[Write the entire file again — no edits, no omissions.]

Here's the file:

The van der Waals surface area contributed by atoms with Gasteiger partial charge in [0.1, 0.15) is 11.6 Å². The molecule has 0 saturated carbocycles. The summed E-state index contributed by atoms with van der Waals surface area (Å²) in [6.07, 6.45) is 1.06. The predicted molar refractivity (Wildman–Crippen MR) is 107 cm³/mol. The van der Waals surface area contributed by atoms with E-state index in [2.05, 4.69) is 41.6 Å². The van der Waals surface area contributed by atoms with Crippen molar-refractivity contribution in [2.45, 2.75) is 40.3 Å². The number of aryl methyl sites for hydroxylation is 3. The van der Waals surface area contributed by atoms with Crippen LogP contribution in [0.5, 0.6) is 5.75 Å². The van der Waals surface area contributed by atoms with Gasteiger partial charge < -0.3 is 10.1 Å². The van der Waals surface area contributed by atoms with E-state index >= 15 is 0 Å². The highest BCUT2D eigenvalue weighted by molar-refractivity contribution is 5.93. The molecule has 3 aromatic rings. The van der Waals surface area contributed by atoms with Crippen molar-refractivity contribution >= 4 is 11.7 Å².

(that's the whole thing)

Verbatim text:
The van der Waals surface area contributed by atoms with Gasteiger partial charge in [0.1, 0.15) is 11.6 Å². The molecule has 0 saturated carbocycles. The summed E-state index contributed by atoms with van der Waals surface area (Å²) in [6.07, 6.45) is 1.06. The predicted molar refractivity (Wildman–Crippen MR) is 107 cm³/mol. The van der Waals surface area contributed by atoms with E-state index in [2.05, 4.69) is 41.6 Å². The van der Waals surface area contributed by atoms with Crippen molar-refractivity contribution in [2.45, 2.75) is 40.3 Å². The number of aryl methyl sites for hydroxylation is 3. The van der Waals surface area contributed by atoms with Crippen LogP contribution in [0.5, 0.6) is 5.75 Å². The van der Waals surface area contributed by atoms with Gasteiger partial charge < -0.3 is 10.1 Å². The van der Waals surface area contributed by atoms with E-state index >= 15 is 0 Å². The highest BCUT2D eigenvalue weighted by molar-refractivity contribution is 5.93. The molecule has 3 aromatic rings. The van der Waals surface area contributed by atoms with Crippen molar-refractivity contribution >= 4 is 11.7 Å².